Richardson, on June 28, 1966, brought this bill for specific performance of a somewhat indefinite contract, dated January 17, 1966, to buy land from the Parkers. Conveyance was to be (1) "conditional" upon securing oil permits upon applications signed by the Parkers but never filed by Richardson, and (2) subject to Richardson's ability to secure financing. If Richardson did not give notice within thirty days that he could not obtain financing, it was to "be presumed that financing . . . [was] available" and the agreement in effect. The land was to be conveyed within sixty days after the permits were issued. The trial judge, on the conflicting reported evidence, justifiably found that Richardson represented that he had negotiated with one oil company; that he failed to interest either that or another company; that he was "engaged in a speculative hope that . . . negotiations with . . . oil companies would" succeed; that he "was given every reasonable opportunity to fulfill" the agreement; that there was "no credible evidence . . . that . . . [Richardson] had any funds" or would have the needed funds; and that the Parkers were never asked to press applications for the oil permits. The final decree dismissed the bill. The contract did not expressly make time of the essence. See Corbin Contracts, Sections 1167, 1177. Nevertheless, it reasonably could have been concluded in the circumstances that, when the Parkers' attorney on April 15, 1966, notified Richardson that because of delay the agreement no longer bound them, more than a reasonable time (see Powers, Inc. v. Wayside, Inc. of Falmouth, 343 Mass. 686 , 690-691) for full performance by Richardson had passed.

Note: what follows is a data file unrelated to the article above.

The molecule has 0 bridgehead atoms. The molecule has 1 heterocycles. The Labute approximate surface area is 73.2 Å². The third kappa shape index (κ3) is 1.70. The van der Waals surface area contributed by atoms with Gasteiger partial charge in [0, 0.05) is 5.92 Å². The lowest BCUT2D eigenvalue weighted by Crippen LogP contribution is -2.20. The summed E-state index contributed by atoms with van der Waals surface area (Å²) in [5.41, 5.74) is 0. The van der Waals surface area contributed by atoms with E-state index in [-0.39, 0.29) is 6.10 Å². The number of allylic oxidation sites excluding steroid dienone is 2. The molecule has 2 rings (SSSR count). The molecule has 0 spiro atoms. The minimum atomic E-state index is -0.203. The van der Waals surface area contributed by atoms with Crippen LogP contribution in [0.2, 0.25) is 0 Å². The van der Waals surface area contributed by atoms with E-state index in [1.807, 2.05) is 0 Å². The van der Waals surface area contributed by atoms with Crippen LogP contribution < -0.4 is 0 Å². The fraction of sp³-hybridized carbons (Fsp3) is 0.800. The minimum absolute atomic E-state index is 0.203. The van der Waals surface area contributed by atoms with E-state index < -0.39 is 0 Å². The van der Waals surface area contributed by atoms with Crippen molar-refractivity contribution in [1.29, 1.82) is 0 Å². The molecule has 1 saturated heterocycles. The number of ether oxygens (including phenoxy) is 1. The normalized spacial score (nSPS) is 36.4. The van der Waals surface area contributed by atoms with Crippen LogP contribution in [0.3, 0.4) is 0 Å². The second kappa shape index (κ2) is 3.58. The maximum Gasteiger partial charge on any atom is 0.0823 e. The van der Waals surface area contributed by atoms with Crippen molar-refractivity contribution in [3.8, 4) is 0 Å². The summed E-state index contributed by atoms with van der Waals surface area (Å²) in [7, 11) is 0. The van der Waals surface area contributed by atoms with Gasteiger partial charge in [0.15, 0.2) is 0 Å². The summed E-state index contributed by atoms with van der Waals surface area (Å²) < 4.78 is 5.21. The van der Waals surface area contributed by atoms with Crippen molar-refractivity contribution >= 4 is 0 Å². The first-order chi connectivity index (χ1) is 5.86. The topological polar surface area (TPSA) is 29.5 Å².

Decree affirmed with costs.
These appeals from the Appellate Tax Board challenge the correctness of the board's ruling that a disability contracted in the military service in July, 1940, cannot be the basis of a veteran's claim for exemption of property from taxation under G. L. c. 59, Section 5, Twenty-second (a), as amended through St. 1962, c. 666, Section 1. Clause Twenty-second applied inter alia to property of certain classes of persons who served in the armed forces of the United States between September 16, 1940, and December 31, 1946. Subclause (a) defined the class to which Broadhurst claims to belong: "Soldiers and sailors who, as a result of disabilities contracted while in such war time service and in the line of duty, have a disability rating of ten per cent or more . . .." The board's ruling was right. Subclause (a) as applied to Broadhurst referred to service between September 16, 1940, and December 31, 1946. The disability was discovered and treated in July, 1940, and the circumstance that it was treated for some period after September 16, 1940, does not support the contention that it was contracted within the stated period. We do not reach the contention of the appellee that the statute had an additional requirement, that is, that the service must not only have been between the specified dates but must also have been at a time when the United States was actually at war. We intend no suggestion.
Decision of Appellate Tax Board affirmed.
[Note 1] Virginia T. Broadhurst.